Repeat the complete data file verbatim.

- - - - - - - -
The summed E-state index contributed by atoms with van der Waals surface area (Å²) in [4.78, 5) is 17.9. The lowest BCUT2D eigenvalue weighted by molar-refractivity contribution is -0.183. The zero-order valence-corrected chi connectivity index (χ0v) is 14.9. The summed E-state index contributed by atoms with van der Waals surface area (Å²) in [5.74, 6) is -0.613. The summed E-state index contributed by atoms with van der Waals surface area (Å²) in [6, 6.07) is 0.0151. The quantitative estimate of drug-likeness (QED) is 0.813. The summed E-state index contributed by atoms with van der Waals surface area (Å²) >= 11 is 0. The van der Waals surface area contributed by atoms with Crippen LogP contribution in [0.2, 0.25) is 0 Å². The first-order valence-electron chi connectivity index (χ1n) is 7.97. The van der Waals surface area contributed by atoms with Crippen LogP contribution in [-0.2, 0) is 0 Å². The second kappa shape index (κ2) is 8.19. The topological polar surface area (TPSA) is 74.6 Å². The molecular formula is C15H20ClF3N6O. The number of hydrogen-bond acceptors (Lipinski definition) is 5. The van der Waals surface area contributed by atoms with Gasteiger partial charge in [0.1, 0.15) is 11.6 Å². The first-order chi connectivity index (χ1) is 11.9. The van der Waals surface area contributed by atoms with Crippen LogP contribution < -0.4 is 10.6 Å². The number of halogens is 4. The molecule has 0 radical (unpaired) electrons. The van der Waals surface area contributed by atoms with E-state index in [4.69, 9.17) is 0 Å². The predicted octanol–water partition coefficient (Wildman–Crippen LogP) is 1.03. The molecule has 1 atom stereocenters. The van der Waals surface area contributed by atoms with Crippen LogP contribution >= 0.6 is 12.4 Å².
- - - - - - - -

The summed E-state index contributed by atoms with van der Waals surface area (Å²) in [4.78, 5) is 17.9. The lowest BCUT2D eigenvalue weighted by molar-refractivity contribution is -0.183. The zero-order valence-corrected chi connectivity index (χ0v) is 14.9. The summed E-state index contributed by atoms with van der Waals surface area (Å²) in [5.74, 6) is -0.613. The summed E-state index contributed by atoms with van der Waals surface area (Å²) in [6, 6.07) is 0.0151. The quantitative estimate of drug-likeness (QED) is 0.813. The summed E-state index contributed by atoms with van der Waals surface area (Å²) >= 11 is 0. The van der Waals surface area contributed by atoms with Crippen LogP contribution in [0.2, 0.25) is 0 Å². The first-order valence-electron chi connectivity index (χ1n) is 7.97. The van der Waals surface area contributed by atoms with Crippen LogP contribution in [-0.2, 0) is 0 Å². The second kappa shape index (κ2) is 8.19. The topological polar surface area (TPSA) is 74.6 Å². The molecular formula is C15H20ClF3N6O. The number of hydrogen-bond acceptors (Lipinski definition) is 5. The van der Waals surface area contributed by atoms with Gasteiger partial charge in [0.1, 0.15) is 11.6 Å². The first-order chi connectivity index (χ1) is 11.9. The van der Waals surface area contributed by atoms with Crippen LogP contribution < -0.4 is 10.6 Å². The number of halogens is 4. The molecule has 0 radical (unpaired) electrons. The van der Waals surface area contributed by atoms with E-state index in [4.69, 9.17) is 0 Å². The predicted octanol–water partition coefficient (Wildman–Crippen LogP) is 1.03. The molecule has 1 atom stereocenters. The van der Waals surface area contributed by atoms with Crippen LogP contribution >= 0.6 is 12.4 Å².